By Dr. Martin Rovers PhD., C. Psychologist
Each of us is wired for love! This article will summarize two insightful books that are a must read for people who want to become better partners and lovers: Martin Rovers, Healing the Wounds in Couple Relationships (Kindle Books) and Stan Tatkin, Wired for Love. When we work hard to understand our own attachment style – the way we relate to other people – and our emotional wiring for love, as well as that of our partners, we can become better equipped for love and healing.
Love begins within our family of origin where we learn love, for better or worse. Being blessed with exceptional parents is the luck of the draw, and if we had healthy parents who taught us good love, lucky you. If our parents were a touch more dysfunctional, sorry to hear that, but it was not your fault. And so, we each have a wound or two, perhaps unfinished business from childhood or an attachment scar like insecurities or thinking we are not good enough. These wounds are deeply ingrained in our psychology and affect the way with love others. The quality of our attachment in childhood to primary caregivers becomes the internal working model that is often repeated in our attachment to a partner in adulthood. The wounds of childhood dance in couple relationships. This is easy to observe as partners repeat the “same old ways” to try to be loved better by the other.
It is time to change the couple dance. Therefore, healing needs to take place at two levels: re-creating the emotional connection with our partners and doing the work of love with each other and re-creating our relationships with our parents to reflect adult to adult communication, respect and love. Love relationships take emotional and conversational work or they only function badly! The goal of couple work, be it reading one of these resourceful books together or seeking couple therapy, is to understand and identify attachment wounds from childhood and re-create more positive biological and psychological functioning in our love relationships.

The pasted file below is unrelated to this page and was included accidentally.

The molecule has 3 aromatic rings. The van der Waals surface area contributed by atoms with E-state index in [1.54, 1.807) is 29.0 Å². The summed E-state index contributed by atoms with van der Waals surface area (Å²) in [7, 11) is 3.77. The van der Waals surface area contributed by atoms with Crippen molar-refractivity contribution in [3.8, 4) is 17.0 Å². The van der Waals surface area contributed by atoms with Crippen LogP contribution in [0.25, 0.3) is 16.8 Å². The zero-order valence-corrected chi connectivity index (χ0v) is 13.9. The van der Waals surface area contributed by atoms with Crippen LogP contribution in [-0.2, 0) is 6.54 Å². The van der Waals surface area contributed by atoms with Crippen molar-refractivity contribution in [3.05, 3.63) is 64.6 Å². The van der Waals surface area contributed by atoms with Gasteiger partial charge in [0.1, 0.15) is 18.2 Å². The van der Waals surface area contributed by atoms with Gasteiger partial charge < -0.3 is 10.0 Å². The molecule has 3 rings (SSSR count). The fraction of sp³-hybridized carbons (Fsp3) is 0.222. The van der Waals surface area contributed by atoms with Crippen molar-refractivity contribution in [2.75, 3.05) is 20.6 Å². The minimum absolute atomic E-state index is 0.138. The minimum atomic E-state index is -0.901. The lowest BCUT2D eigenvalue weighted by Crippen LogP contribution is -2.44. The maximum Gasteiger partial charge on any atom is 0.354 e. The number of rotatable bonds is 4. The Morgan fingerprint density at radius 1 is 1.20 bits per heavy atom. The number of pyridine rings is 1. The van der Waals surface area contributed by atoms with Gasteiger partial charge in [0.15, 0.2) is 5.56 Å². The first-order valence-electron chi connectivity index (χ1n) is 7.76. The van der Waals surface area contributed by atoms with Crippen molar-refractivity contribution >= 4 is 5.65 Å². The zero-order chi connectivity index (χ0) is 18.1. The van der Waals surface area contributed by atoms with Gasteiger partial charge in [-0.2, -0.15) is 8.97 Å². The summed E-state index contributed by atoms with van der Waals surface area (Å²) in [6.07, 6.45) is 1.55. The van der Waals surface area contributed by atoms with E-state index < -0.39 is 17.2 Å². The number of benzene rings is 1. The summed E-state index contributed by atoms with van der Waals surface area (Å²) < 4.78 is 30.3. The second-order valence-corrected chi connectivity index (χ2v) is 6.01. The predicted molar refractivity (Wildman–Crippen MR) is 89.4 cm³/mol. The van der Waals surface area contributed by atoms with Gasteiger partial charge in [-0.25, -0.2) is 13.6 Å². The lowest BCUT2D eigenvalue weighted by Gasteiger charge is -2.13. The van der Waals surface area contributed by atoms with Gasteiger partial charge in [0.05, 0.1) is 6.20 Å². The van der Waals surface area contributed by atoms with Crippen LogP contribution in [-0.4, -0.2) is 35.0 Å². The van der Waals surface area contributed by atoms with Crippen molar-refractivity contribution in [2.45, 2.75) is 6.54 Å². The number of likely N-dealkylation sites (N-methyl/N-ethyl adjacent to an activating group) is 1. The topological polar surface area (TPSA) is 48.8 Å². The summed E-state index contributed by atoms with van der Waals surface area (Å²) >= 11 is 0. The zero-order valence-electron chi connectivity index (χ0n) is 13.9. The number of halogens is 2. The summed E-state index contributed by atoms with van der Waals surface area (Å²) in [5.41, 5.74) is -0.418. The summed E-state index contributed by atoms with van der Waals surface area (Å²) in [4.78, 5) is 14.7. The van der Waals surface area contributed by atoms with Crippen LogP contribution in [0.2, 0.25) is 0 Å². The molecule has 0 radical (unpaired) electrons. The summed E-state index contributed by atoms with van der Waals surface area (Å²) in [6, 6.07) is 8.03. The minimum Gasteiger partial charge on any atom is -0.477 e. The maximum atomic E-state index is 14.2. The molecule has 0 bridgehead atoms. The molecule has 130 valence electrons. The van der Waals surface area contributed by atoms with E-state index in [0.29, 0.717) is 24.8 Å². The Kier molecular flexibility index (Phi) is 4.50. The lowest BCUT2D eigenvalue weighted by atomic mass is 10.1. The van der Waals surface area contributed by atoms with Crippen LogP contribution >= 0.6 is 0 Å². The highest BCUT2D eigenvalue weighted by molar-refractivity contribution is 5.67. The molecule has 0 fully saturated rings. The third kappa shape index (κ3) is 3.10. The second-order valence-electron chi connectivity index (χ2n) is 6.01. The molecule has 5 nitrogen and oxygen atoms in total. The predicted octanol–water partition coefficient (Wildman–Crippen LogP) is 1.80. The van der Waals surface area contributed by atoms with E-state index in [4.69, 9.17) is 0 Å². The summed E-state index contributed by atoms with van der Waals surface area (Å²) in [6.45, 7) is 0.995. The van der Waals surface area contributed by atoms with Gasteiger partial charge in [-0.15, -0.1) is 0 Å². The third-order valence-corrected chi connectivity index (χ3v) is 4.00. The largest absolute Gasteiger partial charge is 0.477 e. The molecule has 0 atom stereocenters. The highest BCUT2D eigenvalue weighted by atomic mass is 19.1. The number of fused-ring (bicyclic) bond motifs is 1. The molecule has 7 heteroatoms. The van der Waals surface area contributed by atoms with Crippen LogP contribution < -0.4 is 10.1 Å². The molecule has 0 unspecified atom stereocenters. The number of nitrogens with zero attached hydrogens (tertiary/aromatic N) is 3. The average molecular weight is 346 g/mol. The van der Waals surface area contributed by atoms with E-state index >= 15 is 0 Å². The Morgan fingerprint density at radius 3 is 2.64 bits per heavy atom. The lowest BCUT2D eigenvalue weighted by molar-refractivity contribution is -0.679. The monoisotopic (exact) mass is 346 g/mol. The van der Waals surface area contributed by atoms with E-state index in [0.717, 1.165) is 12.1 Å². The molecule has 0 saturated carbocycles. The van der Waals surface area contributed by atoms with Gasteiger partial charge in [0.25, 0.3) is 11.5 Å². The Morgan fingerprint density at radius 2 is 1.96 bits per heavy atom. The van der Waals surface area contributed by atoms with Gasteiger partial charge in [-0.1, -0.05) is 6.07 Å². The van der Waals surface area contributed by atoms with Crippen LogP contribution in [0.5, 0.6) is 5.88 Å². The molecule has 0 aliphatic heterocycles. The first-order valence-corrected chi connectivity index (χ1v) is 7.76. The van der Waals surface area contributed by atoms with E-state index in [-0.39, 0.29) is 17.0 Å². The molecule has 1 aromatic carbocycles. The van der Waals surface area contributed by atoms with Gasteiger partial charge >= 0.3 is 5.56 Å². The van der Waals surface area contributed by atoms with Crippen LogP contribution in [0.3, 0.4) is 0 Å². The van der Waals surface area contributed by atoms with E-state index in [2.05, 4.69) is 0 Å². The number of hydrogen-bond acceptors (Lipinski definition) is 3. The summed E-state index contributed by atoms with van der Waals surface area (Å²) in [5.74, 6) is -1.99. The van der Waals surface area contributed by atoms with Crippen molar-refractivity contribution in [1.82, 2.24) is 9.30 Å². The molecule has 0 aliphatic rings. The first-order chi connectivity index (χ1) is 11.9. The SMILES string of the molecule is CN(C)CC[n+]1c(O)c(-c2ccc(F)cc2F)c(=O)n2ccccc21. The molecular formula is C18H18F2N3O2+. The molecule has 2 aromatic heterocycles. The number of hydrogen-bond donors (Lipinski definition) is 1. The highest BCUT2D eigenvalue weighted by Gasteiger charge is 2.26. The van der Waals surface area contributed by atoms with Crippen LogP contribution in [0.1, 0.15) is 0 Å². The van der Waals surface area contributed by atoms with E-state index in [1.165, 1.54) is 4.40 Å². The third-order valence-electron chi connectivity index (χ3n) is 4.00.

There are different ways for couples to learn the art of making love and not war. Tatkin talks about the couple bubble, as a way you can keep each other safe and secure. He suggests that each of us has chosen the right partner unconsciously, and we need to learn to keep a safe environment around us to protect each other. Love demands that we need to know our partner, to learn how they operate and become accepting of their wounds from childhood. When we appreciate each other’s wounds, we can find the “repair” words and actions that we need from each other. We need to practice what makes our partner feel good. Each partner has an attachment style: one is an Island (avoidant) while the other will be a Wave (preoccupied). We chose the gifts of these attachment styles when we fell in love with our partner, and now we need to learn to heal and sooth our partner in this very woundedness. Two last thoughts: talk nice to each other and listen well. And secondly, hug a lot. Practice a twenty second, non-erotic, soothing, ‘I love you”, hug at least once a day.
Dr. Martin Rovers, PhD., is a Marriage and Family Therapist and Clinical Supervisor for Serenity Renewal for Families, an Alta Vista Charity, which provides educational programs and counselling for people struggling with addiction, their children and families. To learn more or to donate to families needing assistance, call (613) 523-5143 or visit serenityrenewal.ca